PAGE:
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Correcting mistakes: cognitive dissonance and political attitudes in Sweden and the United States

  • Mikael Elinder

    ()

Cognitive dissonance theory predicts that the act of voting makes people more positive toward the party or candidate they have voted for. Following Mullainathan and Washington (Am. Econ. J. Appl. Econ. 1:86–111, 2009 ), I test this prediction by using exogenous variation in turnout provided by the voting age restriction. I improve on previous studies by investigating political attitudes, measured just before elections, when they are highly predictive of voting. In contrast to earlier studies I find no effect of voting on political attitudes. This result holds for both Sweden and the United States. Copyright Springer Science+Business Media, LLC 2012

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File URL: http://hdl.handle.net/10.1007/s11127-011-9791-1
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Article provided by Springer in its journal Public Choice.

Volume (Year): 153 (2012)
Issue (Month): 1 (October)
Pages: 235-249

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Handle: RePEc:kap:pubcho:v:153:y:2012:i:1:p:235-249
Contact details of provider: Web page: http://www.springerlink.com/link.asp?id=100332

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  1. Alan S. Gerber & Dean Karlan & Daniel Bergan, 2009. "Does the Media Matter? A Field Experiment Measuring the Effect of Newspapers on Voting Behavior and Political Opinions," American Economic Journal: Applied Economics, American Economic Association, vol. 1(2), pages 35-52, April.
  2. Stefano DellaVigna & Ethan Kaplan, 2007. "The Fox News Effect: Media Bias and Voting," The Quarterly Journal of Economics, MIT Press, vol. 122(3), pages 1187-1234, 08.
  3. Akerlof, George A & Dickens, William T, 1982. "The Economic Consequences of Cognitive Dissonance," American Economic Review, American Economic Association, vol. 72(3), pages 307-19, June.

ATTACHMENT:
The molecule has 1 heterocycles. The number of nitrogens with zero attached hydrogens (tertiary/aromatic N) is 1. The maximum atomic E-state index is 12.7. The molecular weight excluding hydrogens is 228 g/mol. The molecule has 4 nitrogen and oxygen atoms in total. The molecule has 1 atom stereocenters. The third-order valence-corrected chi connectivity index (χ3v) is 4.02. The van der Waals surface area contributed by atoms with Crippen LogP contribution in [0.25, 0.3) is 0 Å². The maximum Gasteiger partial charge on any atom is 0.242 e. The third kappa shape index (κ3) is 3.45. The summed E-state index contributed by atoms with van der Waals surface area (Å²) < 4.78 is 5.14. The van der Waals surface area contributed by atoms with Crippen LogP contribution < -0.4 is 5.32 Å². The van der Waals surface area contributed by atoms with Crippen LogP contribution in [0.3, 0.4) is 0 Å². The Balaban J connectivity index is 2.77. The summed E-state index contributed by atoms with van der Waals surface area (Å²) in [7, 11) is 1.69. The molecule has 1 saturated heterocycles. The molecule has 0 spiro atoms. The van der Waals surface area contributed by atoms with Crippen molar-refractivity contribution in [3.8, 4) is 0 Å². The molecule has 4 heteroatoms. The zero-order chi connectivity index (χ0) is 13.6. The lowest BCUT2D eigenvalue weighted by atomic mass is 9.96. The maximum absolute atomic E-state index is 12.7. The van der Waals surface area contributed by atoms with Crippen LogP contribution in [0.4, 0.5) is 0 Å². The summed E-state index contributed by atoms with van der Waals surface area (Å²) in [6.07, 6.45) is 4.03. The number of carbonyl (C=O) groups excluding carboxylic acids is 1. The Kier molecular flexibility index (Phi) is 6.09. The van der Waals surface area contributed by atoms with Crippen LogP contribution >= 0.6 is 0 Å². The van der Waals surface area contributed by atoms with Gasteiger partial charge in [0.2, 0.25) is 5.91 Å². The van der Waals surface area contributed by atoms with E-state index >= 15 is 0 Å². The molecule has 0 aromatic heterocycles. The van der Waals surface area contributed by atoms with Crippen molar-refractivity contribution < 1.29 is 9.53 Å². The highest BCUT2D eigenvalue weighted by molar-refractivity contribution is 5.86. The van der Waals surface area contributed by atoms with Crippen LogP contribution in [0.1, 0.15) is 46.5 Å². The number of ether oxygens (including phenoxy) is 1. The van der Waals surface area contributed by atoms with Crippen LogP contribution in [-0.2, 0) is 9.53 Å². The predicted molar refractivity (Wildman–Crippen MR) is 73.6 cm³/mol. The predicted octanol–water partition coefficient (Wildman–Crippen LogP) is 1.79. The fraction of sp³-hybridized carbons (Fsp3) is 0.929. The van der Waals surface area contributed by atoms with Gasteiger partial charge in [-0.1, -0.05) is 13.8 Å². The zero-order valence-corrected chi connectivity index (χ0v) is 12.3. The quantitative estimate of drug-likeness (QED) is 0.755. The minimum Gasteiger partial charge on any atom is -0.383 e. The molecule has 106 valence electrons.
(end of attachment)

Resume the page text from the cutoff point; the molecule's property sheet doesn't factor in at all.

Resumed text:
4. Ebonya Washington & Sendhil Mullainathan, 2009. "Sticking with Your Vote: Cognitive Dissonance and Political Attitudes," American Economic Journal: Applied Economics, American Economic Association, vol. 1(1), pages 86-111, January.
  5. M. Keith Chen, 2008. "Rationalization and Cognitive Dissonance: Do Choices Affect or Reflect Preferences?," Levine's Working Paper Archive 122247000000002336, David K. Levine.
  6. Anthony Downs, 1957. "An Economic Theory of Political Action in a Democracy," Journal of Political Economy, University of Chicago Press, vol. 65, pages 135.
  7. Bryan Caplan, 2006. "How do voters form positive economic beliefs? Evidence from the Survey of Americans and Economists on the Economy," Public Choice, Springer, vol. 128(3), pages 367-381, September.
  8. Matthew Rabin., 1991. "Cognitive Dissonance and Social Change," Economics Working Papers 91-180, University of California at Berkeley.
  9. James Konow, 2000. "Fair Shares: Accountability and Cognitive Dissonance in Allocation Decisions," American Economic Review, American Economic Association, vol. 90(4), pages 1072-1091, September.
  10. Caplan, Bryan, 2001. "Rational Ignorance versus Rational Irrationality," Kyklos, Wiley Blackwell, vol. 54(1), pages 3-26.
  11. George A. Akerlof, 1989. "The Economics Of Illusion," Economics and Politics, Wiley Blackwell, vol. 1(1), pages 1-15, 03.
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